My creative process usually starts with an idea that has been nagging at me or something that I've always wanted to draw. From there I do a ton of research, I like to learn about different subjects as I develop a concept and try to create something that brings new life to historic subject matter. I recently uploaded a time-lapse video that walks you through my process in detail. Click here to check it out. I usually start with gradual sketches or Photoshop collages to quickly rough out a concept. Then, I go straight into Photoshop with my Wacom Cintiq tablet and start drawing the black line art, followed by layers and layers of color.
5)What's the best thing about working with vectors and what is the worst?
I used to create all of my work in Illustrator as vector work. I like how clean the lines that are created in illustrator look, but once I started using the tablet in Photoshop, I never wanted to go back to mouse clicking vector lines again. Drawing with the pen gives me so much more freedom and has allowed me to create the type of images that I want to make. I like to try and keep the, clean, graphic, style from my vector days, but with added detail and flexibility that comes from the tablet.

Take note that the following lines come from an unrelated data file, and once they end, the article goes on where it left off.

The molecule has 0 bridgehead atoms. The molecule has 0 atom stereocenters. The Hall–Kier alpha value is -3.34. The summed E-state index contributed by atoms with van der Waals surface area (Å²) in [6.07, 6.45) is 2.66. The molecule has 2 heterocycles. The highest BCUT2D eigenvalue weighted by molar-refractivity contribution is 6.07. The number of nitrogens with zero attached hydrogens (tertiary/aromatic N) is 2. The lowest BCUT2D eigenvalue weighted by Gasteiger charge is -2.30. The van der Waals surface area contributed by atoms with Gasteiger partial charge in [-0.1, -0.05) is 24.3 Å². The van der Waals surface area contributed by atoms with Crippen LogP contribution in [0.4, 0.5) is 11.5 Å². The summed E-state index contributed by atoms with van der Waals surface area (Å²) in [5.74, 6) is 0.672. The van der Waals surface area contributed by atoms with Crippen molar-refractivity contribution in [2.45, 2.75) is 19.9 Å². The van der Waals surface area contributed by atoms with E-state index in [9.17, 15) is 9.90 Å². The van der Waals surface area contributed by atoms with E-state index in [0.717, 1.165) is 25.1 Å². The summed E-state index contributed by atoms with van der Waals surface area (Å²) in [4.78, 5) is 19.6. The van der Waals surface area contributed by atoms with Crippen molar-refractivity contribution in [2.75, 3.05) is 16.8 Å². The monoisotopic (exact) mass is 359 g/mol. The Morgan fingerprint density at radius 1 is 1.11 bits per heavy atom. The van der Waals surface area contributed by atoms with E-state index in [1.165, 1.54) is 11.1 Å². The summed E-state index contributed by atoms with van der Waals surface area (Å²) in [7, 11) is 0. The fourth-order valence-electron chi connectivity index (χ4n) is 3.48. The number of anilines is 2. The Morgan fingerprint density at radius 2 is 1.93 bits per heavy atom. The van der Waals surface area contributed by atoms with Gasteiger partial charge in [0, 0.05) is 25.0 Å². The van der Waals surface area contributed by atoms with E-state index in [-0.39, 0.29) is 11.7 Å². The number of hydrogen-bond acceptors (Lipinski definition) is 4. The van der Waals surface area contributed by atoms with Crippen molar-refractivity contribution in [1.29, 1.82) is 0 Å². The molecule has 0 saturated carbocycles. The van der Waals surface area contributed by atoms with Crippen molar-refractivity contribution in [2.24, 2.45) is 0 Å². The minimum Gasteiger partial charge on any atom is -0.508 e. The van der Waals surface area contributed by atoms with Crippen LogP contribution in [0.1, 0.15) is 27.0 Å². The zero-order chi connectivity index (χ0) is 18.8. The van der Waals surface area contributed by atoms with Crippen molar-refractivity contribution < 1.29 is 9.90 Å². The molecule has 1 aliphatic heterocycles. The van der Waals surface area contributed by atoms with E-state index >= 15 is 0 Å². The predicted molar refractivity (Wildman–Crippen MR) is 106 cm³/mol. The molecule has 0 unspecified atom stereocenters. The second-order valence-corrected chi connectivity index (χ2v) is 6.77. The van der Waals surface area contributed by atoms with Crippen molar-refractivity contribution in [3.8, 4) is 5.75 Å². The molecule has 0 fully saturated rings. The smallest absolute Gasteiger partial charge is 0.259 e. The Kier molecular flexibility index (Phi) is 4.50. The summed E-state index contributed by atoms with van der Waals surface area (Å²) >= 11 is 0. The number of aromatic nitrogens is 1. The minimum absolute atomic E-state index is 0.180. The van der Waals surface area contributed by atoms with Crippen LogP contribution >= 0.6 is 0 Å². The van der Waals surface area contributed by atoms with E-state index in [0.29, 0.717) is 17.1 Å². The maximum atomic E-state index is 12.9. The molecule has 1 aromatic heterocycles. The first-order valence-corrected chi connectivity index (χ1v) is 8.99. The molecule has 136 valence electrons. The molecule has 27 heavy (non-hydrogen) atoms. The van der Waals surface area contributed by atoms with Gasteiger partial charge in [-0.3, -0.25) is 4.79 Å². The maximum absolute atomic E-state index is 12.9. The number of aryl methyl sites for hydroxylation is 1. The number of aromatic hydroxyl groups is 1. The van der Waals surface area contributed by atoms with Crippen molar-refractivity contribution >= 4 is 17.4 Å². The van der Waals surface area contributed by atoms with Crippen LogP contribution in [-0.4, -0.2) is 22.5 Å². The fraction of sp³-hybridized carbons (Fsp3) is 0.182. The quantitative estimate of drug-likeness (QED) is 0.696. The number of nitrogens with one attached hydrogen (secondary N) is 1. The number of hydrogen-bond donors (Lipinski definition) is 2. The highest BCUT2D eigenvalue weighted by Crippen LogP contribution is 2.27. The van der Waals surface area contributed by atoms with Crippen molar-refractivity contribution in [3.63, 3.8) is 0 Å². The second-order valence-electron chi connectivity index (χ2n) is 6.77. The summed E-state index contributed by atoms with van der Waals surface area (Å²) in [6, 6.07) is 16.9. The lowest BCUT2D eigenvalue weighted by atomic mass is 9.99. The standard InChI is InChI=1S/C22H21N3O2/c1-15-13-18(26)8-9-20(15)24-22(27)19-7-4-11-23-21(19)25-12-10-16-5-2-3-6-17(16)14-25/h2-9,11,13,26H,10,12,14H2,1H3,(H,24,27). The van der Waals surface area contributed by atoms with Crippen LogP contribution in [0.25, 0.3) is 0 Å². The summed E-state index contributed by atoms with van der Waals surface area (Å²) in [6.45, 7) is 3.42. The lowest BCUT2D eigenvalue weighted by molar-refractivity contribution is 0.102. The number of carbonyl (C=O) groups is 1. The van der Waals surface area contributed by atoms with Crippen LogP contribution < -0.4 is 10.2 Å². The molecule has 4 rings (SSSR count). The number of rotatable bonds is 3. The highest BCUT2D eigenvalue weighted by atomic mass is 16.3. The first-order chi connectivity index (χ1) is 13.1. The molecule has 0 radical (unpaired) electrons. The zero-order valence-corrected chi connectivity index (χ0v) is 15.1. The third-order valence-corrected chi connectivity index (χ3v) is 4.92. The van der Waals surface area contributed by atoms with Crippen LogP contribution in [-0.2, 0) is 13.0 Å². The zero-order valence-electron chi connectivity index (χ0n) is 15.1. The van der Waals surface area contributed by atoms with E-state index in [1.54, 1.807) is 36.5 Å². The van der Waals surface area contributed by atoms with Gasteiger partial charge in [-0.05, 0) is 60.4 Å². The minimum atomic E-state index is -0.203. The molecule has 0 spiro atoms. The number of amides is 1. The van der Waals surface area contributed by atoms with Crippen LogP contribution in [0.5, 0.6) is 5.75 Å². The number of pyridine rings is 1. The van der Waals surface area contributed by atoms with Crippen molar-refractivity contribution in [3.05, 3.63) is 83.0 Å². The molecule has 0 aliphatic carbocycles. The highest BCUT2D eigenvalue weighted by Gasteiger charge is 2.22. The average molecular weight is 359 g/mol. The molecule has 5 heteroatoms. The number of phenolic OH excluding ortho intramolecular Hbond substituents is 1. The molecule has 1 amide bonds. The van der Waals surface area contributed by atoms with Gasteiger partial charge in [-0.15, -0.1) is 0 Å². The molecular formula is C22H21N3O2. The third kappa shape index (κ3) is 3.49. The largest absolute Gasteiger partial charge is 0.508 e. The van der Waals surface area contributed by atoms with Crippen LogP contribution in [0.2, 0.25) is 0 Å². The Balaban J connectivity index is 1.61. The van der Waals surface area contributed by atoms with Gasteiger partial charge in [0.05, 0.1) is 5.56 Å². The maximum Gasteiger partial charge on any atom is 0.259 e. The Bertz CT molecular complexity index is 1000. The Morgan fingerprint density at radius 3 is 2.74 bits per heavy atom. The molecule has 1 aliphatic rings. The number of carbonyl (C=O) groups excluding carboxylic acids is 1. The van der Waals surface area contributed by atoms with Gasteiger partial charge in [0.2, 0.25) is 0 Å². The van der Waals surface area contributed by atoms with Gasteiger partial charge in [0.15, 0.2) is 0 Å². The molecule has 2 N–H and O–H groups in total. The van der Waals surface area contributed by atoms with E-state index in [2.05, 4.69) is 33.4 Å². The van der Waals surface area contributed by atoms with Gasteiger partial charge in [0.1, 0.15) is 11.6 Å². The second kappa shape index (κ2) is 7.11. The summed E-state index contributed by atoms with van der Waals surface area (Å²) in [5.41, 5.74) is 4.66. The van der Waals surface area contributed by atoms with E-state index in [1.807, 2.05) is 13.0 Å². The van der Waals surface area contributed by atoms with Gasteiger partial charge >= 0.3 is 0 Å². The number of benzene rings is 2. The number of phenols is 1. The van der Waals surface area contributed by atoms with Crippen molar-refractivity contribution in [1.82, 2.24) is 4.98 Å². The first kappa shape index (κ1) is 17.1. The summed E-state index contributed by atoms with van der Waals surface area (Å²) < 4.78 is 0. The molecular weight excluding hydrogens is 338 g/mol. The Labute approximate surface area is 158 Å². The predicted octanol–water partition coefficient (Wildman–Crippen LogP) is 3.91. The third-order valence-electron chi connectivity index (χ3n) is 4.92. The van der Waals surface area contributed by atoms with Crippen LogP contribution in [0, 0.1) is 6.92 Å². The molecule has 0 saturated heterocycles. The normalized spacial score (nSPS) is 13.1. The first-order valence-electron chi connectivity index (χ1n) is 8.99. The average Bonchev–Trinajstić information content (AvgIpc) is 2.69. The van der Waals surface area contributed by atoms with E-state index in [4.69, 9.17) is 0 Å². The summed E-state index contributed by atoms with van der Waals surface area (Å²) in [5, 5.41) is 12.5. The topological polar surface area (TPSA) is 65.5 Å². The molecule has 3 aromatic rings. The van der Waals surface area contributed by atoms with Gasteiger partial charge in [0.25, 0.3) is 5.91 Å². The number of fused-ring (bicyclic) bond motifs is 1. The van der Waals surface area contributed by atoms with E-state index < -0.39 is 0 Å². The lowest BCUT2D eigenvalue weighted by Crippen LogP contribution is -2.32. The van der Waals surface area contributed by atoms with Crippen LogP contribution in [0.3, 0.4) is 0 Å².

6) How do you describe your daily routine?
I get into the studio around 10-11am, 6 days a week and usually work 'till at least 11pm (or all night during deadlines). During the day I spend most of my time, answering emails, sending estimates, and talking with client over the phone. I tend to get most my actual drawing done at night, when there's less email and distractions. I really enjoy listening to podcasts & audio books while working. This def helps make the time go by faster and keeps my brain from totally melting onto the floor.
7) Which is your favorite piece so far?